Recently I did some work on the input stack in KWin/Wayland, e.g. implemented pointer gesture and pointer constraints protocol, and thought about writing a blog series about how input events get from the device to the application. In the first blog post I focus on creating and configuring an input device and everything that’s related to get this setup.
Input events are provided by the Linux kernel through the evdev API. If you are interested in how evdev works, I recommend to read the excellent post on that topic by Peter Hutterer. For all we care about the input event API is too low level and we want to use an abstraction for that.
libinput and device files
This abstraction exists and is called libinput. It allows us to get notified whenever an input device gets added or removed and when an input event is generated. But not so fast. First of all we need to open the input devices. And that’s a challenge.
The device files are normally not readable by the user. That’s a good thing as otherwise every application would be able to read all key events. Getting a key logger would be very trivial in that case.
But if KWin runs as a normal user and the user is not able to read from the device files, how can KWin read them? For this we need some support. Libinput is prepared for the situation and doesn’t try to open the files itself, but invokes an open_restricted function the library user has to provide. KWin does so and outsources the task to open the file to logind. Logind allows one process to take control over the current session. And this session controller is allowed to open some device files. So KWin interacts with logind’s dbus API to become the session controller and then opens the device files through the logind API and passes them back to libinput.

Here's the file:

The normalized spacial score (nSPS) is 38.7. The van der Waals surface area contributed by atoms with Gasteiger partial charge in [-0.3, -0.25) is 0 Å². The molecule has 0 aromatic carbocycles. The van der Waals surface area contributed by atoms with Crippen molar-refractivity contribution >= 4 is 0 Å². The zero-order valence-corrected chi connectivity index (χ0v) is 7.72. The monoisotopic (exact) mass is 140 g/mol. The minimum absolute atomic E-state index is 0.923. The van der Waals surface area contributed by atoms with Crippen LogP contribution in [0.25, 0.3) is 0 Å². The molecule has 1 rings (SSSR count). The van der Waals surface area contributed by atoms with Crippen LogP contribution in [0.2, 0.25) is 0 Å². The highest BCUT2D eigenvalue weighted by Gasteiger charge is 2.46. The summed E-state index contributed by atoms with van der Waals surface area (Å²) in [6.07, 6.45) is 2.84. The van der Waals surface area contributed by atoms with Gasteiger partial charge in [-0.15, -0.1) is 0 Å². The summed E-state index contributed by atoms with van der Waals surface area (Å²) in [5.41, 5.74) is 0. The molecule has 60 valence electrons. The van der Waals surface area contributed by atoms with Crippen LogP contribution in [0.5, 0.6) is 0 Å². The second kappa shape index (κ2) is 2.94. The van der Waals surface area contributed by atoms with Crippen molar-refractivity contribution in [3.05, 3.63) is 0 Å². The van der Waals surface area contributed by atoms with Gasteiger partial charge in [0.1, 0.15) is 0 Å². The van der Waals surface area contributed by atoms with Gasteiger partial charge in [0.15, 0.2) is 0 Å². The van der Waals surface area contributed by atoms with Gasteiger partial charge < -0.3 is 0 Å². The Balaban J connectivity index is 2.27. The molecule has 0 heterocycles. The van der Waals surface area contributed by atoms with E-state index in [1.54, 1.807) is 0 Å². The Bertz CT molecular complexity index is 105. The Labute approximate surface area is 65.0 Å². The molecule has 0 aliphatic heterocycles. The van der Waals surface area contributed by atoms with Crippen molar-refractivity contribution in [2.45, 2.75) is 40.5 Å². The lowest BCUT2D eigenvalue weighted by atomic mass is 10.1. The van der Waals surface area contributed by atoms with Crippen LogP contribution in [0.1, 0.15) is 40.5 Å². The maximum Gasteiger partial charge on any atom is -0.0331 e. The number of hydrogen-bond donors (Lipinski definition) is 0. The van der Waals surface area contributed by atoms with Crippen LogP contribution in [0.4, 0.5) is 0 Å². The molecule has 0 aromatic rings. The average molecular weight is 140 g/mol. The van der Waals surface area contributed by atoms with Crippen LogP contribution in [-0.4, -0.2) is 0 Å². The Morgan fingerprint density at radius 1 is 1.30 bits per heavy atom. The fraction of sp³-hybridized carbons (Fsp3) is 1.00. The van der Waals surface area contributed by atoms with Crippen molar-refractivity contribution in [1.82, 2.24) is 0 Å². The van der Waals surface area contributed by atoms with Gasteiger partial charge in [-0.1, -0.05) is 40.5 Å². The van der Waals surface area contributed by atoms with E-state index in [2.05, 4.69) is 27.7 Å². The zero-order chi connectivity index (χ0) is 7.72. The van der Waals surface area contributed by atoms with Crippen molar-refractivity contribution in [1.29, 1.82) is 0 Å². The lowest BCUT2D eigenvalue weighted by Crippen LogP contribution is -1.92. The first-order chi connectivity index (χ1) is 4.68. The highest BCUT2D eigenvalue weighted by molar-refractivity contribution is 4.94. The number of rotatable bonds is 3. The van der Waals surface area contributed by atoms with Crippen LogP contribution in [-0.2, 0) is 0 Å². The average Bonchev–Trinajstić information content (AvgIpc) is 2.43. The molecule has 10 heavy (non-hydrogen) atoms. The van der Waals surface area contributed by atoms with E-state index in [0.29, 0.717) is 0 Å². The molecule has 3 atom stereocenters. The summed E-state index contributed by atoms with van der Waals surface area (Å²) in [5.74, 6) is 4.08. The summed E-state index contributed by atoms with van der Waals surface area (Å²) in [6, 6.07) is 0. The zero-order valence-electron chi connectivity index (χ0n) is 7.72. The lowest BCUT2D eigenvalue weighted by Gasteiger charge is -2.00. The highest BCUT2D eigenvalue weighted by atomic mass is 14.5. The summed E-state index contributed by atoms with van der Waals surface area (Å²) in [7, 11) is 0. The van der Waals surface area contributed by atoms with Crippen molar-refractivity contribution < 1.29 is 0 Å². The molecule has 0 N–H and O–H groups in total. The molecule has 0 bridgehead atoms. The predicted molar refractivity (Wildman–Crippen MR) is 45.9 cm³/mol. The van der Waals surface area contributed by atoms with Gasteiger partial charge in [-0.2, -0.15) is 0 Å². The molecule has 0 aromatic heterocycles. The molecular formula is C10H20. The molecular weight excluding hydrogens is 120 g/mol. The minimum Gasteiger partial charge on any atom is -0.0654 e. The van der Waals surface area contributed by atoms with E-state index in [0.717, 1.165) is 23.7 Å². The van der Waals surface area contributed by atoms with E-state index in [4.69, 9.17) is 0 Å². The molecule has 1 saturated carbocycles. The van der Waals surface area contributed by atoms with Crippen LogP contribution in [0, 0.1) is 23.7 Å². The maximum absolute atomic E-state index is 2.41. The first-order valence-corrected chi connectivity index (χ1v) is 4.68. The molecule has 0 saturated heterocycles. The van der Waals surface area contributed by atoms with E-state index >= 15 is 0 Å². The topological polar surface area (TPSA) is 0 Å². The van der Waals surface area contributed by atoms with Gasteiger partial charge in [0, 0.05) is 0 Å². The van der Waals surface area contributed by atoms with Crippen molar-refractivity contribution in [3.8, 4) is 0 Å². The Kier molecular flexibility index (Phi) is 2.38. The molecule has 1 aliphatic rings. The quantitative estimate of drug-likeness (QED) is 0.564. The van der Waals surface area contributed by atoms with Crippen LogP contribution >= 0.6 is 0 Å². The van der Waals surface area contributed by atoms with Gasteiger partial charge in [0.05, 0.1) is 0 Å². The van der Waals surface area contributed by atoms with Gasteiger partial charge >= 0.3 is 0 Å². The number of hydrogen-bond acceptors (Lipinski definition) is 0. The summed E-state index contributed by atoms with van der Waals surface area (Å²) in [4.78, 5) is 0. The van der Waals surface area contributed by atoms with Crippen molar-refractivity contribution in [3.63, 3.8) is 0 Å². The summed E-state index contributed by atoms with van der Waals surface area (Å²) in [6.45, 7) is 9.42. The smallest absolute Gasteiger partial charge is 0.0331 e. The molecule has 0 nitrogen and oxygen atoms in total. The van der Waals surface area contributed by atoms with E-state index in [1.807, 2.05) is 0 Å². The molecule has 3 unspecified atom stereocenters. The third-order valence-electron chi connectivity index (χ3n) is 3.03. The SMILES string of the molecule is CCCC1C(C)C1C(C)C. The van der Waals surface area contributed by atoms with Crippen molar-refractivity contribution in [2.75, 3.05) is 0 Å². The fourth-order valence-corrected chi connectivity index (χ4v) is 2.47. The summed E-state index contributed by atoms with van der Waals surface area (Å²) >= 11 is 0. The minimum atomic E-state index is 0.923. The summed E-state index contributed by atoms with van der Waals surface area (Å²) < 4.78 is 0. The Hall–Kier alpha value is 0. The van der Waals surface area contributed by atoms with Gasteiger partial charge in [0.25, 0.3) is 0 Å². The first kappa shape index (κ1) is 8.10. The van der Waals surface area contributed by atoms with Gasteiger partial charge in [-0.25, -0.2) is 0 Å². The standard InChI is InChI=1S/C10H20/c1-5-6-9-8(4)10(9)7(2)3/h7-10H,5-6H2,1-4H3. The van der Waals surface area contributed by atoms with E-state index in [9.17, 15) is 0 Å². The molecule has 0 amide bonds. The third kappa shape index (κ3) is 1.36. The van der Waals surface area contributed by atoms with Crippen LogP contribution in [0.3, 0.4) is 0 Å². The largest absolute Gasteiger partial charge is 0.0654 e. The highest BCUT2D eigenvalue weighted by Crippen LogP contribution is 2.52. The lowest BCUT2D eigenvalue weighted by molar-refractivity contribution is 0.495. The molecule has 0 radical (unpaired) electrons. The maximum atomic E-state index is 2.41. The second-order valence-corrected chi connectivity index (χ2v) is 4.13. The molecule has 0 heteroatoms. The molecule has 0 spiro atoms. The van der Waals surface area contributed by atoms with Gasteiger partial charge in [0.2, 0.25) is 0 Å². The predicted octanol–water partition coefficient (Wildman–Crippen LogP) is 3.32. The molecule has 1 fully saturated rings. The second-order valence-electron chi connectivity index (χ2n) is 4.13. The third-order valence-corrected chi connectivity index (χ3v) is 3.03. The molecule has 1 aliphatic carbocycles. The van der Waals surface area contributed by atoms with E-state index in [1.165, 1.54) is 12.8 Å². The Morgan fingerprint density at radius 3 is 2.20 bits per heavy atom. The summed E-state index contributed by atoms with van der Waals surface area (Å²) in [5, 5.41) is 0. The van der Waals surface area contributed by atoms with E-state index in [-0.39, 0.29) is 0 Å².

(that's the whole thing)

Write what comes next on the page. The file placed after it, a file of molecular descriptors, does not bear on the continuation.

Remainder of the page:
This is the reason why for a full Wayland session KWin has a runtime dependency on logind’s DBus interface. Please note that this does not mean that you need to use logind or systemd. It only means that one process is required which speaks logind’s DBus interface.
Devices in KWin
Now libinput is ready to open the device files and emits an LIBINPUT_EVENT_DEVICE_ADDED event for each device. KWin creates a small facade class for each device type and applies configuration options for it. KWin supports reading the configuration options set by Plasma’s mouse configuration module and has an own device specific configuration file which will soon allow the touchpad configuration module to configure the touchpad on Wayland. Also as part of setting up the device KWin enables LEDs – if the device supports them – for Num Lock and Caps Lock.
All the input devices created by KWin can be investigated in the Debug console (open KRunner, enter “KWin”). KWin reads a lot of information about the device from libinput and shows those in the Debug console. In the input event tab each of the events include the information which device generated the event.
All devices are also exported to DBus with the same properties as shown in the Debug console. This means the configuration can be changed at runtime through DBus. KWin saves the configuration after successful apply and thus ensures that your settings are restored correctly when you restart your system or replug your external device. This is also an important feature to support the touchpad configuration module.
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Following in the blog series are: